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Elderly Driving: When To Ask Aging Relatives For The Keys

NEW YORK (CBS 2) -- It may be one of the most difficult conversations to have with an aging parent: is it time to hand over the car keys?

I learned firsthand how tough it can be getting older and still getting behind the wheel of a car.

It felt like I belonged in the hospital, and certainly not behind the wheel of a car. It was the way you feel after the accident, not before.

It would be comical if it weren't so deadly serious. As part of Liberty Mutual Insurance's exhibit at Grand Central, I got a chance to put on what is called a "senior simulator suit" to get a sense of how some elderly people may feel while driving.

It was exhausting.

They put 40 to 50 pounds of weights on me to restrict my movements, and to simulate arthritic knees and hands and back problems. That's not to mention the visually impairing eyewear, that caused me to lose center vision and leave me with nothing but peripheral vision.

After the incredibly tough job of getting into the car, putting on my seat belt and adjusting my mirrors, then came the scary part.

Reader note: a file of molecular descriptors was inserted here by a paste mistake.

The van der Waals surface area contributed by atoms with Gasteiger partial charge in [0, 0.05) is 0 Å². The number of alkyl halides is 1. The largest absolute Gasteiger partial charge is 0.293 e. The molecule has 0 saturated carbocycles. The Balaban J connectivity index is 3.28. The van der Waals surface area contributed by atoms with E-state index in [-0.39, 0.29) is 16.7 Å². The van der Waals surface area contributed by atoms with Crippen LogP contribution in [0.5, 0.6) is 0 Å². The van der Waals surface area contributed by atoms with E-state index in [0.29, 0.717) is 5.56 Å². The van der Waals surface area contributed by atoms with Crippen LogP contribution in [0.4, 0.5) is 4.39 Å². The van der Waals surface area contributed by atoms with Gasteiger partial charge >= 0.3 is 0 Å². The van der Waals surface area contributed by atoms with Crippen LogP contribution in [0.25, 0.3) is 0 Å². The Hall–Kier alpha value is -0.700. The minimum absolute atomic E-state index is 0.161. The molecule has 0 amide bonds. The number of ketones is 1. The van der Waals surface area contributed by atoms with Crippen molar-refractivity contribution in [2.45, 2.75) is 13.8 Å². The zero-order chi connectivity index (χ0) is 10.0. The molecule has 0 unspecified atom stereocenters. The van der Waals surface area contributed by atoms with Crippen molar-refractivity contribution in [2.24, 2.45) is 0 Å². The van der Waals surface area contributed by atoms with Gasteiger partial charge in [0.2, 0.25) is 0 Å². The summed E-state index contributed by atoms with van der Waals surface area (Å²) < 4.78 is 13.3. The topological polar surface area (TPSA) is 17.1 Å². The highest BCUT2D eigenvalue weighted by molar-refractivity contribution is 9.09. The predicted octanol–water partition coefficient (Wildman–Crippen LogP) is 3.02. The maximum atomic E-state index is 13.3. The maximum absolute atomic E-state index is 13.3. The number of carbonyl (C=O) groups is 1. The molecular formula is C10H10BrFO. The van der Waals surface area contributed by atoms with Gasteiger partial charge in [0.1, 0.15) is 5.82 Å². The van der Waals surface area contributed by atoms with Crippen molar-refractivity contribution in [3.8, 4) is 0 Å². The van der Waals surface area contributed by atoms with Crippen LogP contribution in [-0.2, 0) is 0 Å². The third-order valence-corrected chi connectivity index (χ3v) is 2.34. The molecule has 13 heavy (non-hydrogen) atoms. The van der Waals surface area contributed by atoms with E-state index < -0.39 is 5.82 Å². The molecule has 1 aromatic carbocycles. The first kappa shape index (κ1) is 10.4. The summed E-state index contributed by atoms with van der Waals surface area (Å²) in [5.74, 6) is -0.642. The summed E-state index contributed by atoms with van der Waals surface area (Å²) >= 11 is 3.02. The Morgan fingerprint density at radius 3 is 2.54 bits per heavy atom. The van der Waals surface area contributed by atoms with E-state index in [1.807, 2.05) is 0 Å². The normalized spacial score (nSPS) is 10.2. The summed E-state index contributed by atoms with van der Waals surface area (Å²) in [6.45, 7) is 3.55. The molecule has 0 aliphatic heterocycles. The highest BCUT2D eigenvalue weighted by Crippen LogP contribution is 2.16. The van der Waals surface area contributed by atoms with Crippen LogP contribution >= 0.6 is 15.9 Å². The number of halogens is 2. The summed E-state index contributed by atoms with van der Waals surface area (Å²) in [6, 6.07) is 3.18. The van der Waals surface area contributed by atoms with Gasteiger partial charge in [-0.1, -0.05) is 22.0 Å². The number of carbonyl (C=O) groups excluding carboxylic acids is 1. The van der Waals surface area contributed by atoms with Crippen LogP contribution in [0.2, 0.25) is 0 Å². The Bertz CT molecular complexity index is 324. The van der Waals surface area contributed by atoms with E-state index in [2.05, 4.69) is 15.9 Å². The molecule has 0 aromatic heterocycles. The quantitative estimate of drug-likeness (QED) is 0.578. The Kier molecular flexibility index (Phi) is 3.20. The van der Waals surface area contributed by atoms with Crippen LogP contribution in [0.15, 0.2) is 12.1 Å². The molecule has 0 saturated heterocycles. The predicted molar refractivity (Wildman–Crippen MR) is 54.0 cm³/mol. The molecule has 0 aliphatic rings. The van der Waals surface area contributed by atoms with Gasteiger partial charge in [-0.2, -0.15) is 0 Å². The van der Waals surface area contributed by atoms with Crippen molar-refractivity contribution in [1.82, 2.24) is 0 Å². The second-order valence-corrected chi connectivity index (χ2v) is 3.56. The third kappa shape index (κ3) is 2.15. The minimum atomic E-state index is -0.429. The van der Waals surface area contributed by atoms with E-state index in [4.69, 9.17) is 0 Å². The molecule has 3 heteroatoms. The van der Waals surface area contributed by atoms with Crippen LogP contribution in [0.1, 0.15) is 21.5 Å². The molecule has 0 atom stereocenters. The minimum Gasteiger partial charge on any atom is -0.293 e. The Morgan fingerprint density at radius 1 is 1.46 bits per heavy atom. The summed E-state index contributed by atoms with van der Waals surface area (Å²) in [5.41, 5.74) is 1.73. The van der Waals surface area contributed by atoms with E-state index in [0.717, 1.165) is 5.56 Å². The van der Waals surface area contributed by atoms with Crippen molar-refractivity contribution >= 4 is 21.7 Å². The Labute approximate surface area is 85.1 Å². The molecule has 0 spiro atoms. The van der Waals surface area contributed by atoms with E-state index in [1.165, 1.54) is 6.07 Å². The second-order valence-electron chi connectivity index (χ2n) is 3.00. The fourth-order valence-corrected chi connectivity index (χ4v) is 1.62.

"Imagine an emergency occurs – you've got to get to the gas and the brake almost instantaneously," Liberty Mutual's Dave Melton said. "With the restricted mobility we've given you, it's tough to do."

Of course, not all seniors are as impaired as I was, but drivers over 65 have the second-highest number of car accidents, right behind teenagers.

So how do you talk to an elderly relative about handing over their car keys?

"We prefer to have the conversation early – talk when they're in the 50s, 60s, 70s," Melton said. "We've done focus groups – seniors want conversation, children are afraid to have them."

After wearing the senior simulator suit like I did, 18-year-old Norris Campbell said he learned a lot.

"Now I know how it feels. Now I am going to call my grandmother in England," Campbell said. "I want someone else to drive for her."

It may be a tough conversation to have, but it's also clearly one worth having.

In the tri-state area, there is no mandatory safety testing for older drivers renewing their license.

If you'd like more information on how to talk to an elderly relative about driving, click here.

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